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“Development of VHL-recruiting STING PROTACs that suppress innate immunity” has been published online in Cellular and Molecular Life Sciences. The first author is Dr. Zhichuan Zhu in the Pengda Liu lab.

Zhichuan Zhu
Zhichuan Zhu PhD, first author

This is a collaboration with the School of Pharmacy,  Dr. Lindsey James, and Dr. Blossom Damania of Microbiology and Immunology, driven by a collaborative effort from postdoc Zhichuan Zhu PhD in the Liu lab and graduate student Rebecca Johnson from the James lab of the School of Pharmacy. Members are also associated with Linebereger Comprehensive Cancer Center.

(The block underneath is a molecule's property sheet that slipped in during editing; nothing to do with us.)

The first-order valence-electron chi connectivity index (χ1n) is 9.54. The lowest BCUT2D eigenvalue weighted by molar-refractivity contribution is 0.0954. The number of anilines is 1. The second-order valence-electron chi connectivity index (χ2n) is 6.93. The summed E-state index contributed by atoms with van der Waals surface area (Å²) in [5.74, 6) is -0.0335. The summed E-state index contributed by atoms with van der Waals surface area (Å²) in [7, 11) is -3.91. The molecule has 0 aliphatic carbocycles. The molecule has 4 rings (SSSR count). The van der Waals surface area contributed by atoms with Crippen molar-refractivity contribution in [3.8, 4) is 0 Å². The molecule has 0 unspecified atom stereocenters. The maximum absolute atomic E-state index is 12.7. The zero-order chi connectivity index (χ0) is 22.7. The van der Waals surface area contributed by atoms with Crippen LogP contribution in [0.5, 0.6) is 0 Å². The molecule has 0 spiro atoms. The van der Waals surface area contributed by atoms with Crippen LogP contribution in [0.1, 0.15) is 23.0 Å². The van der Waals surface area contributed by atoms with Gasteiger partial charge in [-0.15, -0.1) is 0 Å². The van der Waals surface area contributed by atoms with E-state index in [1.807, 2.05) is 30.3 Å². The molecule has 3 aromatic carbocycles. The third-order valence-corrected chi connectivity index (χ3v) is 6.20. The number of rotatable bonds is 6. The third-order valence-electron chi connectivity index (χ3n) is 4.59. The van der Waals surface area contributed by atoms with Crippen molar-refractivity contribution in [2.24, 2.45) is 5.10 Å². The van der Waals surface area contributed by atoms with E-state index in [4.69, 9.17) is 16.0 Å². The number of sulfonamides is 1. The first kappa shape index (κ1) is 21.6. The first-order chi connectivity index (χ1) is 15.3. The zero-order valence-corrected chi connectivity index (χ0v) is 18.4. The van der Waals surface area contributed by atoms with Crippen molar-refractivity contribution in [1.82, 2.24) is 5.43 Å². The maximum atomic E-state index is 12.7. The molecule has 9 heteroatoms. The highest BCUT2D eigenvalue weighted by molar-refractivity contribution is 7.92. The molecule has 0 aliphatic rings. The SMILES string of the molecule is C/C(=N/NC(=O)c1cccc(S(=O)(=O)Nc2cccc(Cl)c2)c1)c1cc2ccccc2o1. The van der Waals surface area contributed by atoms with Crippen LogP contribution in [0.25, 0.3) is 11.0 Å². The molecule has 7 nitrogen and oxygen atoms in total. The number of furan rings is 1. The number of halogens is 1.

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Activation of the STING signaling is pivotal for host defense against viral/bacterial infection and creating immune environment for tumor rejection, while STING hyperactivation causes autoimmune diseases. Thus, efforts from both acamedia and industry have been devoted in developing small molecules to properly modulate STING activity that can be used in treating various diseases. PROTAC (proteolysis targeting chimera) is composed of two chemical modules linking the protein of interest to a given E3 ligase, which results in efficient ubiquitination and degradation of the target protein. Here, from a joint effort from Liu and James Lab at UNC, we develop and validate a PROTAC that degrades STING protein in kidney cancer cells in a time- and dose-effective manner. This STING-PROTAC is screened from a series of candidates with rational designs, and it consists of a STING agonist and a VHL (E3 ligase) recruiting warhead directing STING to proteosome for destruction. We also unexpectedly find that endogenous VHL E3 ligase serves as a bona fide E3 ligase earmarking STING for ubiquitination and degradation. Our developed STING-PROTAC can further speed up this process by recognizing distinct regions on STING. Cells treated with STING-PROTAC have reduced STING protein levels, accompanied by reduced interferon production and are easier to die after virus infection. In summary, we design the first-class VHL-recruiting STING PROTAC and demonstrate an interesting example of hijacking a physiological E3 ligase by PROTAC to enhance target protein degradation.